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Frontal slow wave resting EEG power is higher in individuals at Ultra High Risk for psychosis than in healthy controls but is not associated with negative symptoms or functioning.
Schizophr Res. 2019 06; 208:293-299.SR

Abstract

Decreased brain activity in the frontal region, as indicated by increased slow wave EEG power measured by electrodes place on the skull over this area, in association with negative symptoms has previously been shown to distinguish ultra-high risk (UHR) individuals who later transitioned to psychosis (UHR-P) from those who did not transition (UHR-NP). The aims of the current study were to: 1) replicate these results and 2) investigate whether similar association between increased frontal slow wave activity and functioning shows any value in the prediction of transition to psychosis in UHR individuals. The brain activity, recorded using EEG, of 44 UHR individuals and 38 healthy controls was included in the analyses. Symptom severity was assessed in UHR participants and functioning was measured in both groups. The power in the theta frequency band in the frontal region of UHR individuals was higher than in controls. However, there was no difference between the UHR-P and the UHR-NP groups, and no change in slow frequency power following transition to psychosis. The correlation between delta frequency power and negative symptoms previously observed was not present in our UHR cohort, and there was no association between frontal delta or theta and functioning in either group. Increased delta power was rather correlated with depressive symptoms in the UHR group. Future research will be needed to better understand when, in the course of the illness, does the slow wave activity in the frontal area becomes impaired.

Authors+Show Affiliations

Orygen, the National Centre of Excellence in Youth Mental Health, Parkville, Australia; Centre for Youth Mental Health, The University of Melbourne, Parkville, Australia.School of Psychology, UNSW, Sydney, Australia.Orygen Youth Health and Melbourne Health, Parkville, Australia.Orygen, the National Centre of Excellence in Youth Mental Health, Parkville, Australia; Centre for Youth Mental Health, The University of Melbourne, Parkville, Australia.Orygen, the National Centre of Excellence in Youth Mental Health, Parkville, Australia; Centre for Youth Mental Health, The University of Melbourne, Parkville, Australia.Orygen, the National Centre of Excellence in Youth Mental Health, Parkville, Australia; Centre for Youth Mental Health, The University of Melbourne, Parkville, Australia.Orygen, the National Centre of Excellence in Youth Mental Health, Parkville, Australia; Centre for Youth Mental Health, The University of Melbourne, Parkville, Australia.Orygen, the National Centre of Excellence in Youth Mental Health, Parkville, Australia; Centre for Youth Mental Health, The University of Melbourne, Parkville, Australia.School of Psychology, UNSW, Sydney, Australia.Orygen, the National Centre of Excellence in Youth Mental Health, Parkville, Australia; Centre for Youth Mental Health, The University of Melbourne, Parkville, Australia.Orygen, the National Centre of Excellence in Youth Mental Health, Parkville, Australia; Centre for Youth Mental Health, The University of Melbourne, Parkville, Australia. Electronic address: suzie.lavoie@orygen.org.au.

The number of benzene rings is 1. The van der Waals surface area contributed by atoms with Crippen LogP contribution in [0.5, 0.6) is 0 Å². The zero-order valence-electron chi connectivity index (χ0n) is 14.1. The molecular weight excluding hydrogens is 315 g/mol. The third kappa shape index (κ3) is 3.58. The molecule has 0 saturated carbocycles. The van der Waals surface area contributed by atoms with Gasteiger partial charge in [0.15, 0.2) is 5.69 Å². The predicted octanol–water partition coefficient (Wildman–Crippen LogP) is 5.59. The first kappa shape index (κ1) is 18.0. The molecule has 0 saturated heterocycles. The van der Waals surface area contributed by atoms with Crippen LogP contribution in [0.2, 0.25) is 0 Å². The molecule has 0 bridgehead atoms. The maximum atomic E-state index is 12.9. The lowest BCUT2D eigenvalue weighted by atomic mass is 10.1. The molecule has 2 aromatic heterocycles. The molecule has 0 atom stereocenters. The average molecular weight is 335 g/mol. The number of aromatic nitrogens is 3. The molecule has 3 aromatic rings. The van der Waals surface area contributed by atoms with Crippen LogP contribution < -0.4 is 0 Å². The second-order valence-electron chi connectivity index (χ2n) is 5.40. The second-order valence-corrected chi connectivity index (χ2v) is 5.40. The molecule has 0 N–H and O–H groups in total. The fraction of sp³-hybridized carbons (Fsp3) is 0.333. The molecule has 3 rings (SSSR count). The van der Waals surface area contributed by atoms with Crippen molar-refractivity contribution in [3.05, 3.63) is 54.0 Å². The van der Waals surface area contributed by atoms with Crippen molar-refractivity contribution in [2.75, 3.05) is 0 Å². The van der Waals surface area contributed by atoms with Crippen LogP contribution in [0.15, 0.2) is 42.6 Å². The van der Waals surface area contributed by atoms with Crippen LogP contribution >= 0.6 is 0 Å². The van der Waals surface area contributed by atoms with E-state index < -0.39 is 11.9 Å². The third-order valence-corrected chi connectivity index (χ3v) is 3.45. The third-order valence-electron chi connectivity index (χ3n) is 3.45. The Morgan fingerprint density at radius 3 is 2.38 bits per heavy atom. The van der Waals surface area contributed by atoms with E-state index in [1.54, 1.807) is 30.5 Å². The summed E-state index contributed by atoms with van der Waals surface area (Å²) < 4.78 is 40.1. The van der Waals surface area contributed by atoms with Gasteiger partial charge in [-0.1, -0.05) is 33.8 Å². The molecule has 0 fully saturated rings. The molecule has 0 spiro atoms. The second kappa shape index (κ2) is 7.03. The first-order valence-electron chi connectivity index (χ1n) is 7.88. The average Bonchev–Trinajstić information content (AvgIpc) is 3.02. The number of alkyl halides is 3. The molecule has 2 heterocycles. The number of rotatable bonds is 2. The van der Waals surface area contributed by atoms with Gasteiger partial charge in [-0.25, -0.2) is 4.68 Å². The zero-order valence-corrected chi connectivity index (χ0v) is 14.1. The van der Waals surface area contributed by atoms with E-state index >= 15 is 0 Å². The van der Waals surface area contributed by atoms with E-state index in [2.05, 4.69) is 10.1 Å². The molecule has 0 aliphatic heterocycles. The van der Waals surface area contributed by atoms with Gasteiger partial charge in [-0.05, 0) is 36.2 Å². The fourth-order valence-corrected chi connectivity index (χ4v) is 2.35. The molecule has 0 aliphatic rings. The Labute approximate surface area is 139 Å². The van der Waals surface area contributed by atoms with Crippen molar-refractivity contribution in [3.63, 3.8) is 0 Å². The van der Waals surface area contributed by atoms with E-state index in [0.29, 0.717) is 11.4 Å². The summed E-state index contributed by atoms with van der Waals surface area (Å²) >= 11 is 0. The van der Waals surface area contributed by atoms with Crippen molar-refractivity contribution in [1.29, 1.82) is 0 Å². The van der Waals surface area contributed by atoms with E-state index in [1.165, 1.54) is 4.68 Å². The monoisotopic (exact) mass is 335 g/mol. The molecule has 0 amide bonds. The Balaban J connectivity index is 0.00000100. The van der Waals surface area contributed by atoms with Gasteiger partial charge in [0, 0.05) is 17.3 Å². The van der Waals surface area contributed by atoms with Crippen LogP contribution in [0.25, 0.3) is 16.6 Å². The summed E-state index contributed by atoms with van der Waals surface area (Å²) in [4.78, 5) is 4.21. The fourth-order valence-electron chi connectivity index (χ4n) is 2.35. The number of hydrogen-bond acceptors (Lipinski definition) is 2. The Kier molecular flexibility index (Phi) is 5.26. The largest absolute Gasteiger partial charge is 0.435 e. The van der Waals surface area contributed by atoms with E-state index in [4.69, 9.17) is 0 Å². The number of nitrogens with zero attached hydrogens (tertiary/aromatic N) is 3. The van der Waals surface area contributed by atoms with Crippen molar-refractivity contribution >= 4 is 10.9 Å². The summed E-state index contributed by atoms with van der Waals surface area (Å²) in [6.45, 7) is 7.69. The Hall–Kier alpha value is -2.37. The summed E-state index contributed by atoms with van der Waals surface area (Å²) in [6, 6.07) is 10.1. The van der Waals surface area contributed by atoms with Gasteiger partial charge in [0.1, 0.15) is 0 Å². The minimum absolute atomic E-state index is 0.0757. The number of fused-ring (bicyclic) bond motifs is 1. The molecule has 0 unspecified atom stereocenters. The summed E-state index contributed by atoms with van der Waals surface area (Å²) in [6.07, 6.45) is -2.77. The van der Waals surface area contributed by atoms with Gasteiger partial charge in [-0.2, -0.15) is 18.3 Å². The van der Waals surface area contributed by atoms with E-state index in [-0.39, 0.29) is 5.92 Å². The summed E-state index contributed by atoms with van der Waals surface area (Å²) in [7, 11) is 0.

Pub Type(s)

Journal Article
Randomized Controlled Trial
Research Support, Non-U.S. Gov't

Language

eng

PubMed ID

30738699

Citation

Sollychin, Miranda, et al. "Frontal Slow Wave Resting EEG Power Is Higher in Individuals at Ultra High Risk for Psychosis Than in Healthy Controls but Is Not Associated With Negative Symptoms or Functioning." Schizophrenia Research, vol. 208, 2019, pp. 293-299.